Information and Communication Technologies for Development, or ICT4D, include:
- Telephone systems in developing countries (especially 2-way radios, and mobile phones)
- Internet access in developing countries
- Affordable computers and practical use thereof
Key principles of ICT4D equipment[edit | edit source]
ICT4D equipment needs to comply to the principles of appropriate technology so as to make the benefits of these technologies as widely available as possible. Following are general principles and will vary according to the specific application and context:
- Minimize power usage, because:
- Less power means less infrastructure, and infrastructure can be expensive
- Power means heat, means fan, which means sucking in dust, which means breakage and need for repairs; it also means all parts of the system heat up, which can lead to malfunctions. So the less power, the less breakage.
- Locally maintainable, through a combination of:
- Ease of use and repair
- Interchangeable, standard parts as far as possible. This is not strictly possible in a village context, but don't be more exotic in hardware choice than necessary.
- Upgrades and reinstalls freely available without need for payment. The use of open source software has the advantage on this point.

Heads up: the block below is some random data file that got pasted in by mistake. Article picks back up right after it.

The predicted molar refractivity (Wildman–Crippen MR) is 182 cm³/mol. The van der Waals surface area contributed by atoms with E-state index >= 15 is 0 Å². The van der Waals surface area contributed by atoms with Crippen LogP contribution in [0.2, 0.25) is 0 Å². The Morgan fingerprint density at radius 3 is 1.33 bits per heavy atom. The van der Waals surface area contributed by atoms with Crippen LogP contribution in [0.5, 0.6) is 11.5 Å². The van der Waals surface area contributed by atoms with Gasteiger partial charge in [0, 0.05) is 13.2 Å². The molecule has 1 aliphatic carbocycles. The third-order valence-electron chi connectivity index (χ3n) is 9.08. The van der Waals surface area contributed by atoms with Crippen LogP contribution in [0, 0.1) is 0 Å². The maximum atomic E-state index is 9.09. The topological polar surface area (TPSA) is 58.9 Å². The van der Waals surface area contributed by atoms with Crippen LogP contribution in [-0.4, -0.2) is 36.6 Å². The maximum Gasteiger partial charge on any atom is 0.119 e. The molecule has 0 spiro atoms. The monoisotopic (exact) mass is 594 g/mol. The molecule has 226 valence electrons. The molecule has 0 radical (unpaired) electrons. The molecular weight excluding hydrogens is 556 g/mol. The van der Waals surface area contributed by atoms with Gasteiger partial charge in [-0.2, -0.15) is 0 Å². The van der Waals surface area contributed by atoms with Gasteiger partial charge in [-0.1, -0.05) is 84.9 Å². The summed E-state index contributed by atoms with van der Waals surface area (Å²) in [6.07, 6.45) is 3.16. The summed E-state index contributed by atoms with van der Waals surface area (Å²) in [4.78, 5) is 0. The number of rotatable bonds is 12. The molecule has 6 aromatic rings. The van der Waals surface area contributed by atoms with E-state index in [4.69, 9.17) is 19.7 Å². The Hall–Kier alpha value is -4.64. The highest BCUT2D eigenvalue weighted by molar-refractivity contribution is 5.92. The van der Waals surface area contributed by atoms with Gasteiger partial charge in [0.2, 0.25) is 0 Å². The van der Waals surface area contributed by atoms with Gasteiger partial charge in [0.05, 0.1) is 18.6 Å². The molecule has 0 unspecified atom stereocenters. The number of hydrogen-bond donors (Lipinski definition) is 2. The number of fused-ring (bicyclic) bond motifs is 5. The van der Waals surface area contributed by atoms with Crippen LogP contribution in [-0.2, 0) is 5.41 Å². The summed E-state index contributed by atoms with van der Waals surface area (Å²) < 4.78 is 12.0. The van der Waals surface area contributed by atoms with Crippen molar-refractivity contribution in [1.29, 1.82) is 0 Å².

- Support materials in the local language, or (next best option) in a language that local people can understand.
Affordability of ICT4D equipment[edit | edit source]
The cost of ICT4D equipment such as computers drops every every 2 years, by about 50%. This is an observation called Moore's law.W A practical consequence of Moore's law is that software and content developers rarely need to think about the affordability of hardware. Developers can simply build their applications, knowing that sooner or later their target audience will be able to afford the computers to run their applications. Eventually the cost of computing could be lower than the cost of a subsistence diet, putting computers within the budget of anyone who has managed to stay alive.
See also[edit | edit source]
- DecTop, LinuTop, and other nettops or small form factor PC's, combined with Lumenlab Evo 1.2 or diy-projector
- Raspberry Pi
- Green IT, which shares a focus on minimal resource use.
External resources[edit | edit source]
- The Inveneo ICT Sustainability Primer
- Appropriate ICT as a Tool to Increase Effectiveness in ICT4D: Theoretical considerations and illustrating cases - Victor van Reijswoud
References[edit | edit source]
- These can still be taken along in a backpack and ie foreseen with a projector/stationary screen and laser keyboard]